And, by the way, I’ve watched hours of them. Most people will watch a few of them. The typical interactive ad experience is 1.6 seconds. Compare that to an eight-minute video.
GLENN: I watched the fly fishing one. It’s 22 minutes.
GLENN: I watched it. Every second of it. And here’s what I do. I hear from the guys because I’m not a sports guy. But I hear from the guys on sports every — every Monday, I hear ugh, and I know they’re on ESPN just trying to get the six-second clip, and they have to sit through the commercial. That’s not 22 minutes. And it’s just in the way of getting to their six seconds.
JEFF: Yeah. Prerolls. You know, the advertising industry, we keep making ads and the audience keeps running away.
Now, to be clear, this is not about the death of advertising. That false eulogy has been written before. We’re just asking advertising to do too much. We can still do incredible things with advertising, but increasingly those traditional interruptive ads are being ignored and avoided.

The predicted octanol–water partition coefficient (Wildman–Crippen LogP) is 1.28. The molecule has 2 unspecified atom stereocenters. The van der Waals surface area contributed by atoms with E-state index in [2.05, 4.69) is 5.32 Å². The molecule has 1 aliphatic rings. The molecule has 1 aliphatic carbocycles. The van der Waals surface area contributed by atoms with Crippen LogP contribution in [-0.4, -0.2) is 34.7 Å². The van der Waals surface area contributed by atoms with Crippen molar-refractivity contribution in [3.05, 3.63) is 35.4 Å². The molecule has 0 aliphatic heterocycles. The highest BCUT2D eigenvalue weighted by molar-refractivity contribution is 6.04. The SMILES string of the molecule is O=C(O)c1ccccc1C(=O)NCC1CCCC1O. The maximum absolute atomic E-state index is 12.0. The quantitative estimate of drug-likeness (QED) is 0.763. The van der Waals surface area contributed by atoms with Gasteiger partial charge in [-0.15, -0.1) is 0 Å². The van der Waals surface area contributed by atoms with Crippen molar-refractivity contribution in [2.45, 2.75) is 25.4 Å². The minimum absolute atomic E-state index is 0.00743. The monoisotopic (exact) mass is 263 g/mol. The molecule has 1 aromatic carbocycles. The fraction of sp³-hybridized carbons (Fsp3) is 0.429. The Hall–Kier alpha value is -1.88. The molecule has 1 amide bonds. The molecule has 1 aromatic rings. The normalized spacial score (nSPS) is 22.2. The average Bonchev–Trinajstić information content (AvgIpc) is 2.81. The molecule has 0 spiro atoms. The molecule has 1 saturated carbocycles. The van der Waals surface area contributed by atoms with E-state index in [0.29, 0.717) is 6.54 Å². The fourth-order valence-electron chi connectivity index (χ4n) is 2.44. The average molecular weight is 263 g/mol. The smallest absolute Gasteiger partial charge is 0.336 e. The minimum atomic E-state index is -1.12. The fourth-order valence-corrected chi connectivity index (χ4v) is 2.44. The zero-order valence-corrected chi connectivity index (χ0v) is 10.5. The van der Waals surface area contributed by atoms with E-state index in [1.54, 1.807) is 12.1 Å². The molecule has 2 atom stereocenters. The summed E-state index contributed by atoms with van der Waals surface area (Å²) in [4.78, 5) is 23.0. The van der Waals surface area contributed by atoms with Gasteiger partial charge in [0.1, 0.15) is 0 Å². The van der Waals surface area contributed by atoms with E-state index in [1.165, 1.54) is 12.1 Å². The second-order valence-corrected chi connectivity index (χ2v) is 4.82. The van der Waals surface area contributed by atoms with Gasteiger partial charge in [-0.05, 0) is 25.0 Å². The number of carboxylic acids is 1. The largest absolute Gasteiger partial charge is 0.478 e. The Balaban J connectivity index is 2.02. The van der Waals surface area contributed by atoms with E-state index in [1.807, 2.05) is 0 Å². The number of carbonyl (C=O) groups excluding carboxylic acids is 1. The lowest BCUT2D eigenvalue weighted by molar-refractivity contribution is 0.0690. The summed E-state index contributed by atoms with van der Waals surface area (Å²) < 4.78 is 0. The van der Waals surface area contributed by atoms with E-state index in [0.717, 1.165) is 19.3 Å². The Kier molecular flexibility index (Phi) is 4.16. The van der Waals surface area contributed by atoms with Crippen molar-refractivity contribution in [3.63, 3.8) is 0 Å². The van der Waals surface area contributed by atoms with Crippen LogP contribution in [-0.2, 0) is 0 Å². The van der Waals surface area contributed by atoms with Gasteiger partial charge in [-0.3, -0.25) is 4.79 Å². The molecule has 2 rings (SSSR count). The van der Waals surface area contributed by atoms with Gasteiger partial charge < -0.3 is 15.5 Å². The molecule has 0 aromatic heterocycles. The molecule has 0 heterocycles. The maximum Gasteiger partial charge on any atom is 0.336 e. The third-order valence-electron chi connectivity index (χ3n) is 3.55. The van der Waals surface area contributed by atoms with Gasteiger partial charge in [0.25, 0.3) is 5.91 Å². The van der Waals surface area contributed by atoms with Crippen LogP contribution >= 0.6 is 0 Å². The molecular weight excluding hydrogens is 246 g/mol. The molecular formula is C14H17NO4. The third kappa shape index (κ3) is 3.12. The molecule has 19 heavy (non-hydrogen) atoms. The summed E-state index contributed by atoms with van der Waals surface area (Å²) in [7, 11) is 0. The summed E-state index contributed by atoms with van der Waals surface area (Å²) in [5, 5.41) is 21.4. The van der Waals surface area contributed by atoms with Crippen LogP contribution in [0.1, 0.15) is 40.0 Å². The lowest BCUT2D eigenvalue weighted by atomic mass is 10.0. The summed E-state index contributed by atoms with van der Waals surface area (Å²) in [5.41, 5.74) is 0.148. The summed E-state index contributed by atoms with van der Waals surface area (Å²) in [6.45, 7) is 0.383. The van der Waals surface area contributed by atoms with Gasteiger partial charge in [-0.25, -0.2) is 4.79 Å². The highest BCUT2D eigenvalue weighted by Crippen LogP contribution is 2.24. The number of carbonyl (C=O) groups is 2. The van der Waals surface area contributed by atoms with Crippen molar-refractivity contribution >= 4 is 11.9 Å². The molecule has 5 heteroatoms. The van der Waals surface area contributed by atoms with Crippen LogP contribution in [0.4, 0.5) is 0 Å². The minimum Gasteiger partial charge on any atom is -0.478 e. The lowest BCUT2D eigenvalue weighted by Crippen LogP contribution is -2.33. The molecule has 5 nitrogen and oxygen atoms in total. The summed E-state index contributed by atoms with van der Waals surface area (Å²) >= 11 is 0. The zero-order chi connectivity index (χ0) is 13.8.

GLENN: In fact, just removing the friction from your product will do more than any ad. If you make a truly great product, and you make it frictionless and not only — I mean, let’s go into the passion brands a little bit. Of finding that group of people — and let me ask you. Do you need — to really have an authentic brand, does that need to come from the founders that are, like, what you know? I wanted this. I know this is great, and I don’t care if anybody buys it. Or does it come from a group of people who are just scanning the horizon and saying, yeah, these people over there. Let’s come up with something for their — does it matter?
JEFF: Well, I think it comes from both. But most passion brands that we see, and they can be big brands like Under Armour or big brands like Amazon or some of them are smaller startups, they tend to be run by the founders because they have a strong vision, and they don’t want to waver from that vision. But it can be from large, established corporations.